TV watchers in most battlegrounds are getting bombarded with political ads. But one key group of candidates is missing from the airwaves in many states: Republican gubernatorial hopefuls.
Republicans in some of the most hotly contested gubernatorial battlegrounds are barely spending any money on television ads, if at all, according to a POLITICO review of spending in state races. And elsewhere, GOP candidates who are on the airwaves are nevertheless getting significantly outspent by Democratic opponents.
Supportive super PACs or outfits backed by the Republican Governors Association are filling in the gaps, but GOP candidates are still facing a significant deficit in the final weeks before the election. The wide gap between Democrats and their challengers will test how much Republicans can rely on the political environment to carry them in President Joe Biden’s first midterm election, as well as one of the oldest maxims of campaigning: that even in the digital age, advertising on TV early and often is the best way to reach the masses and shape voter opinion and media coverage.
The spending disparity has been most acute in a handful of the most tightly divided states at the center of American politics: Arizona, Michigan and Pennsylvania. There, a trio of candidates endorsed by former President Donald Trump — Kari Lake, Tudor Dixon and Doug Mastriano — have been largely missing on the airwaves.
That doesn’t necessarily mean Republicans are entirely off the air. In Lake’s absence, the Republican Governors Association has spent heavily on the airwaves in Arizona, which is expected to be among the group’s biggest investments of the year. In Michigan, the Dixon campaign has some support from a super PAC backed by the powerful DeVos family.
But part of the GOP’s challenge is that their fundraising has lagged, whether compared to high-spending Democratic opponents or to historical benchmarks for what statewide campaigns have typically raised in the past. Some simply do not have the resources to run an extended TV campaign — or attract much outside investment in their races.
“Partnerships are essential to successful campaigns and we're proud to support our candidates that are raising the resources necessary to spend competitively and ensure their message reaches the voters needed to build a winning coalition," RGA spokesperson Joanna Rodriguez said.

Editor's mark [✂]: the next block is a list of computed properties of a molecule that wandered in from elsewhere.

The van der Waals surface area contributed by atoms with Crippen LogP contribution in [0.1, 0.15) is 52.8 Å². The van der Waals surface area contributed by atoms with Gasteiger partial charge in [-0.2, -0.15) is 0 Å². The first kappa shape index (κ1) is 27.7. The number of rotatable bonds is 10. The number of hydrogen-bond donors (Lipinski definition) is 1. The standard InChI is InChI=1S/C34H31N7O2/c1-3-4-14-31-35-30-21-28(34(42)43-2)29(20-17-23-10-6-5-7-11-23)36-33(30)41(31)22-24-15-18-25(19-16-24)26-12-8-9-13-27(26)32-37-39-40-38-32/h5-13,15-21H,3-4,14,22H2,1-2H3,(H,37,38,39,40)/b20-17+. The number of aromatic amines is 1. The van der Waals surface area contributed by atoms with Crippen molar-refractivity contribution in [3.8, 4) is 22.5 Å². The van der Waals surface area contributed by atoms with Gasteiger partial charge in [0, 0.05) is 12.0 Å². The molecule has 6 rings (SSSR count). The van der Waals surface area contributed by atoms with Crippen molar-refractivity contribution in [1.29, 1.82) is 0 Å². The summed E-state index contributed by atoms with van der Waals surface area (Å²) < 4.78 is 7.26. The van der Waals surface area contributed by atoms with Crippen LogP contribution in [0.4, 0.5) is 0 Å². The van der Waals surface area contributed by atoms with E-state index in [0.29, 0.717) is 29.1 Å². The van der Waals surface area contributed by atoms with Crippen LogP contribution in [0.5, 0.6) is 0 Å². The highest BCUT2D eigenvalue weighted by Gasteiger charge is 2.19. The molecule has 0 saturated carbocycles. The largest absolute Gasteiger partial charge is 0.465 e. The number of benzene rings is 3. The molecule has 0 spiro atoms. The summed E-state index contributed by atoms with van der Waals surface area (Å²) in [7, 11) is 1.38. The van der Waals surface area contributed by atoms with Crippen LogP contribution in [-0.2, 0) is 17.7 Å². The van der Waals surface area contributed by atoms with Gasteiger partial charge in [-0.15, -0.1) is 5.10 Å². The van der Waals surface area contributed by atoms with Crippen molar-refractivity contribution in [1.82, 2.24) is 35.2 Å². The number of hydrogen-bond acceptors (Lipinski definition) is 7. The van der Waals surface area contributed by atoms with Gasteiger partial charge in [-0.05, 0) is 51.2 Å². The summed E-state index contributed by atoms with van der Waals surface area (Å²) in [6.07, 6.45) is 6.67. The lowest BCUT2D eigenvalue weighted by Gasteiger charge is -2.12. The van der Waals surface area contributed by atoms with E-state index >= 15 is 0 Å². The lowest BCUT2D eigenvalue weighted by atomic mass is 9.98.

A simple dollars-to-dollars comparison likely understates the hole some Republican candidates find themselves in. Generally, candidates can buy television ads at a cheaper rate than outside groups — so a dollar from a candidate effectively buys more eyeballs than a dollar from an ad buy backed by a super PAC or a national party committee.
“I heard a rumor that campaigns need money to run ads. I don't know if that rumor is true, but if it is then we have the reason why Kari Lake isn't up on TV,” said Barrett Marson, an Arizona Republican operative who worked for a super PAC supporting one of Lake’s primary opponents — and who has been critical of the electability of the statewide GOP ticket.
“There has been a dearth of advertising on the Republican side of this race,” Marson continued. “About the only message TV viewers really get of Kari Lake is her own earned media interviews, which often are not positive.”
Lake herself has downplayed the importance of ads as a cornerstone of a successful campaign. She told POLITICO in a recent interview that she was not a “huge believer” in running TV ads, cutting them off at the end of a contentious primary in which her opponent was outspending her 17-to-1 — and then winning the nomination anyway.
“I think I’m a unique candidate in that I didn’t need to run as much advertising to let people know who I am, because they already knew who I was,” Lake said in the interview.
She has, however, gotten significant air cover in the state from the RGA for the final weeks of the election, which Marson notes could be a difference maker in a close campaign. The RGA has also sidestepped dealing with the state party, routing millions of dollars worth of spending through the Yuma County Republican Party. That allows the county party to coordinate with the Lake campaign — and critically, get a lower ad rate.
While there’s a big gap in spending in Arizona, there’s little separating Lake and Democratic gubernatorial nominee Katie Hobbs in public polling. Polling averages show them separated by less than a point, and POLITICO forecasts the race as a tossup.